Apples and Pomegranates: A Family Seder for Rosh Hashanah

Named a 2004 Notable Children's Book by the Sydney Taylor Book Award Committee of the Association of Jewish Libraries
By Rahel Musleah
Illustrated by Judy Jarrett
Lerner / Kar-Ben Publishing
ISBN: 1-58013-123-9
Price: $7.95 (paperback)
Publication date: July 2004

To order, contact Kar-ben Publishers

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"...Apples and Pomegranates isn't only for families with children. Anyone with even a grain of curiosity about other cultures and a sense of fun will take pleasure from this joyfully illustrated book."
Cynthia Ramsay, Jewish Western Bulletin, Canada

"Musleah's book...reminds us that Rosh Hashanah is not only a somber day of judgment for the past but a joyful new beginning."
Gershom Gorenberg,

"...A book for the holiday table."
– Sandee Brawarsky, New York Jewish Week

"...Stories and ideas enrich and enliven this slim, colorfully illustrated volume...Recipes give your table the flavor of a time that is not just prayerful but hopeful and, of course, delicious."
Susan Adler, Hadassah magazine

"...Filled with information...A great resource for a school, community or synagogue library..."
Kathe Pinchuck, Association of Jewish Libraries' Newsletter

"...Children will be fascinated with this custom and may want to initiate it at their family Rosh Hashanah dinners."
Sybil Kaplan, Baltimore Jewish Times

"...A unique look at a tradition practiced by Sephardic and Mizrahi communities...Musleah's stories...are well told and entertaining...Colorfully laid out, pleasantly illustrated...A beautiful book describing a precious tradition. For Ashkenazi families, it fills a major gap in our awareness of Rosh Hashanah traditions."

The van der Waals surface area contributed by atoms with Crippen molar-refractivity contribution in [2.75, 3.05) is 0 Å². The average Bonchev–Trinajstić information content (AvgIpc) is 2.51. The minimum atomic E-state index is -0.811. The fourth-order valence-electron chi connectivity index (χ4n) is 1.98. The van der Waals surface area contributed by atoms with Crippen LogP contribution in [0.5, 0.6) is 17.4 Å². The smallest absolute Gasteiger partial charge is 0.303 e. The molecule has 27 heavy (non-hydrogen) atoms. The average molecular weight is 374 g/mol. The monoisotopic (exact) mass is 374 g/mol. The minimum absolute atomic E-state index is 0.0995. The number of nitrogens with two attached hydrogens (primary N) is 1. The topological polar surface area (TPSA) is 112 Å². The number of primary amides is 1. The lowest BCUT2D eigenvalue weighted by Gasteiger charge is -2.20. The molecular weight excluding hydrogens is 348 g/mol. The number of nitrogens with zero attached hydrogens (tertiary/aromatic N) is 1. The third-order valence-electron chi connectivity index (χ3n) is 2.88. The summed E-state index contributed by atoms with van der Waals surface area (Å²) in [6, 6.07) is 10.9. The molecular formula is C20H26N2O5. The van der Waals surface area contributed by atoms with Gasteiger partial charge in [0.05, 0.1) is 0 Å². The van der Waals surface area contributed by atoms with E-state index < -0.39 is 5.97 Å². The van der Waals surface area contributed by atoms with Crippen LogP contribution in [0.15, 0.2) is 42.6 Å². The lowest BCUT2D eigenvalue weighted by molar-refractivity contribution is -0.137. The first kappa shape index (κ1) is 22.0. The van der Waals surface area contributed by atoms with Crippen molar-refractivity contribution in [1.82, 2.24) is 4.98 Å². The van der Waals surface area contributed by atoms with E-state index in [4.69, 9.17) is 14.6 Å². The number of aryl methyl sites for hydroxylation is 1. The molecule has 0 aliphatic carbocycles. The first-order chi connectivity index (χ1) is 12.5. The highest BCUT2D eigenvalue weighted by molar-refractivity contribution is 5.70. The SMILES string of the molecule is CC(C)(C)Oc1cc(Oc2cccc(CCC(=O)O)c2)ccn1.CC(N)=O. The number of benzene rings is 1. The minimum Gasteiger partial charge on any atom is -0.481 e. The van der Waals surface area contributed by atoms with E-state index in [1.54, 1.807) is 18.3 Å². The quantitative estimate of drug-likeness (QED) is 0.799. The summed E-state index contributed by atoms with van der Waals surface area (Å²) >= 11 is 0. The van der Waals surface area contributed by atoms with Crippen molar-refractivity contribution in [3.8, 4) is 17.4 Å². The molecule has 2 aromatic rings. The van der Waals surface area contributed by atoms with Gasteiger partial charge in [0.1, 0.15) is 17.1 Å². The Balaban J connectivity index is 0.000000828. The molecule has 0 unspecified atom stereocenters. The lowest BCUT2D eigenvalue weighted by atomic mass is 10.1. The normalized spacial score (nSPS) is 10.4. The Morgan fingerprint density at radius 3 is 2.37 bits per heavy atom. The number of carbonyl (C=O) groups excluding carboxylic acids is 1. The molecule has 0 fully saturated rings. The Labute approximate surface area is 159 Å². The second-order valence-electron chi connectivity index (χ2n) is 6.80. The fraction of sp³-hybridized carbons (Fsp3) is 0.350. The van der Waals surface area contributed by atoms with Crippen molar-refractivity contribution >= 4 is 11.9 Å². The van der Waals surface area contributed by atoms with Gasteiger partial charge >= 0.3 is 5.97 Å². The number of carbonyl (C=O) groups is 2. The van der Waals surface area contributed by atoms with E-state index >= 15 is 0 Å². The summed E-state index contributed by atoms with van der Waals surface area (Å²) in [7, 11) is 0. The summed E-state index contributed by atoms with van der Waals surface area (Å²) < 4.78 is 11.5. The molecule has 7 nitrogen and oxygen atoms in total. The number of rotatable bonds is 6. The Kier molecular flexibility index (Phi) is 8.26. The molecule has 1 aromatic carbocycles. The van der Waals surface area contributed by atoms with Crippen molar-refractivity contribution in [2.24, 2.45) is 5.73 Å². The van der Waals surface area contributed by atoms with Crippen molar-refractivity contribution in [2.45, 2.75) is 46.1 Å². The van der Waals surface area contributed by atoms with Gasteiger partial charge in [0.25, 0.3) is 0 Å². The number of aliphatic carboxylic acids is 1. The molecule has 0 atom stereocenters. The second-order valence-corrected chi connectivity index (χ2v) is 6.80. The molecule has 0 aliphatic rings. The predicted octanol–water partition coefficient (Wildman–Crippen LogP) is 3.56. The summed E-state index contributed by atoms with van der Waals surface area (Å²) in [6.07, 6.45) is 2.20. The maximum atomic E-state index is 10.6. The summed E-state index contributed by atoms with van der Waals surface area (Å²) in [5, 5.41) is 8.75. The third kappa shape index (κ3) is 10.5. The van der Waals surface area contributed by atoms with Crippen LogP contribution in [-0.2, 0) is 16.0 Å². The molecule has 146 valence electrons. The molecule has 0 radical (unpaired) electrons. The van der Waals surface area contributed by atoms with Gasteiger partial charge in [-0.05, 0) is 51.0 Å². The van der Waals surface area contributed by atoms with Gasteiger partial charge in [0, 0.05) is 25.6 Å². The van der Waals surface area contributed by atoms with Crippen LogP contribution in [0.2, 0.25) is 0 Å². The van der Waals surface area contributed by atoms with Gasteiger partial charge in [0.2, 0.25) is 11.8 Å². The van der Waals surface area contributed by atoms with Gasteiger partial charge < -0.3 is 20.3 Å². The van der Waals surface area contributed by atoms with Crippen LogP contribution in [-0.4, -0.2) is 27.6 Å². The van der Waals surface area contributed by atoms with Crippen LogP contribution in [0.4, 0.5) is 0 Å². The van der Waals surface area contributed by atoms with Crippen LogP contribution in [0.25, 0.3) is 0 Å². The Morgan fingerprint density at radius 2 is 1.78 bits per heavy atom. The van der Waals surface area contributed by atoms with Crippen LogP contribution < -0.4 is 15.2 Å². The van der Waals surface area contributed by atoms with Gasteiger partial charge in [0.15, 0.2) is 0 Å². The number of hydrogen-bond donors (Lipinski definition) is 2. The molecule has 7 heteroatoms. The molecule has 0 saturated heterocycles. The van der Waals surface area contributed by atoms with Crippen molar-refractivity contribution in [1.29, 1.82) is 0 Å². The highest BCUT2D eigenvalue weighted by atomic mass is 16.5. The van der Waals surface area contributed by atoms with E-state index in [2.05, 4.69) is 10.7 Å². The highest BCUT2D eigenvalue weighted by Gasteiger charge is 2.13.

Deanna Silverman, Ottawa Jewish Bulletin

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A seder for Rosh Hashanah?
The custom dates back 2000 years to the Talmud, which suggests that at the start of the New Year people should eat foods that grow abundantly and that symbolize fertility, prosperity, beauty, and freedom. Jewish communities around the world, especially Sephardic and Mizrahi communities from Spain, Portugal, North Africa and the Middle East, have long celebrated Rosh Hashanah by blessing the new year with symbolic foods.

Organized around traditional foods including apples, pomegranates, pumpkins, leeks, beets, beans and dates, the seder proceeds in a prescribed order (seder means "order") with appropriate blessings, commentary, stories, and wordplays. Judy Jarrett’s lively, four-color illustrations and intricate borders perfectly complement the text.

Each section of author Rahel Musleah’s carefully researched volume includes "Think" questions and activities to extend the seder and to provoke discussions throughout the High Holiday season. The book concludes with holiday recipes, music, and New Year food customs from around the world.
Rahel Musleah explaining the Rosh Hashanah Seder on The Jewish Channel's "Modern Jewish Mom: High Holidays," copyright 2010, The Jewish Channel. Used with permission. All Rights Reserved.

Apples and Pomegranates: A Rosh Hashanah Seder

by Rahel Musleah

Every holiday has its aura. Pesah has a scrubbed cleanliness; Purim, a cookie-dough indulgence, Sukkot, a back-to-nature thankfulness. Rosh Hashanah has its aura too. For most of us, it’s one that begins a season of awe, judgment and repentance.

For me, the start of a new year is a time of blessing and renewal, a different focus than what often feels like a lofty liturgical solemnity. I’m not suggesting party hats and confetti, just a little more optimism and joyfulness. Except for dipping apples in honey and sharing a holiday dinner, home rituals that create memory are largely missing from Rosh Hashanah.

In this respect, families of Sephardic and Mizrahi origin have a secret to share with the rest of the Jewish world....
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